Dozens of residents from across San Diego County gathered inside city hall in Solana Beach on Monday evening, October 13. They were there for a presentation by local clean-energy activist Lane Sharman concerning a push to establish "community choice aggregation (CCA)", a method of sourcing cheaper, greener electricity than that currently provided by local energy monopoly San Diego Gas & Electric.
The San Diego Energy District, of which Sharman is a founding member, has been exploring the CCA model locally since 2005. He envisions possibly having a functional system in place locally as early as 2015.
Sharman called a switch to clean power "the biggest change you'll never notice," emphasizing the importance of consumers remaining "on the grid" and within the jurisdiction of SDG&E as an electricity supplier.
"Exiting the grid turns out to be a very unfortunate phenomenon because it eliminates a lot of potential storage capacity," said Sharman. "It's kind of like you plugging into the internet, but the internet's closed off, because someone has cut off your connection…. So, we want to avoid what we call 'grid defection,' which has been on the minds of more and more people as they're forced to pay more for their power."
Similar community-choice operations are already active in two Northern California locales; in both cases they've been able to increase local energy portfolios to include 50 percent energy consumption from green sources while reducing the electric bills of Pacific Gas & Electric customers. Debate exists as to whether such figures are simply "green-washing”; however, the total energy mix is calculated including credits purchased from out-of-area generators such as wind farms in the Midwest, even though that energy is not actually being consumed by the CCA district.
Community choice is also designed to be set up as a nonprofit operation — Sharman noted that Marin Clean Energy, a CCA district established along the coast north of San Francisco, had established a $7 million surplus in a three-year period through 2013 by collecting approximately $50 annually per customer above the cost of actual energy purchases.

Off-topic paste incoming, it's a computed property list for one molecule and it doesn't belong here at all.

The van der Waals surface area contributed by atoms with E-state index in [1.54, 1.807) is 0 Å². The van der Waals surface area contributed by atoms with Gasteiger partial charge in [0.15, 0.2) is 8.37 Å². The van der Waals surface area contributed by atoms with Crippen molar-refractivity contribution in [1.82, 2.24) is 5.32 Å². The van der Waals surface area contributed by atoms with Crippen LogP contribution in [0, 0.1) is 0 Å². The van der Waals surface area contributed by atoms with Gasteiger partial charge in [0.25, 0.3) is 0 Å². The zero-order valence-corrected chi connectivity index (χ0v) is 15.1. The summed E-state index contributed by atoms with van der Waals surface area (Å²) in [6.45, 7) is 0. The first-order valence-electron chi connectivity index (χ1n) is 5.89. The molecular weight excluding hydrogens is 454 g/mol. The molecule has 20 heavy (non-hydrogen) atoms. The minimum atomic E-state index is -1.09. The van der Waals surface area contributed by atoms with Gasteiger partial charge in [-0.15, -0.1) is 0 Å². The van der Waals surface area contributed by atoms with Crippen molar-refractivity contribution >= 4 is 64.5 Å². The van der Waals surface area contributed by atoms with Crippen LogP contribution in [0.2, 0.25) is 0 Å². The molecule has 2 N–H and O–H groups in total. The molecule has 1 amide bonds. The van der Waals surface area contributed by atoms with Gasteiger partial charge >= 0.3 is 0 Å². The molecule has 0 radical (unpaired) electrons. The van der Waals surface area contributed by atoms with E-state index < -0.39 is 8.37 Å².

"SDG&E is a stellar company at producing bottom-line profits," said Sharman, noting that in the same 3-year period the company generated more than $1.3 billion in profits for shareholders by charging ratepayers an average $940 more than the cost of power delivered.
The push to expand community choice in several other districts statewide avoided a setback when state Assembly Bill 2145 died in the senate over the summer. If passed, the bill — supported by all of the state's energy monopolies including SDG&E — would have prevented community-choice districts from automatically enrolling customers instead forcing them to "opt in" to the program, despite participation offering a benefit to consumers. Community-choice advocates argued the utility-backed bill would have killed any future programs, as the extensive investment necessary to establish a new district wouldn't be possible without a guaranteed client base to entice energy suppliers to negotiate power purchase agreements.
"We fully support customer choice, and we'll cooperate with any aggregating authority that's formed," said SDG&E spokesman Warren Ruis, one of a handful of the utility's employees attending the meeting.
"We disagree," was the only response offered to an audience member who questioned the prior statement, suggesting a conflict between the alleged support and the utility's support of AB 2145, universally termed a death blow for community choice by the program's supporters.
If community choice is implemented, in 2015 or beyond, consumers will have several opportunities to opt out of the program and continue receiving an energy blend as selected by SDG&E. The utility noted that it expects to source 33 percent of its energy from renewable sources by year end, an accomplishment that would be six years ahead of state mandates for green energy conversion.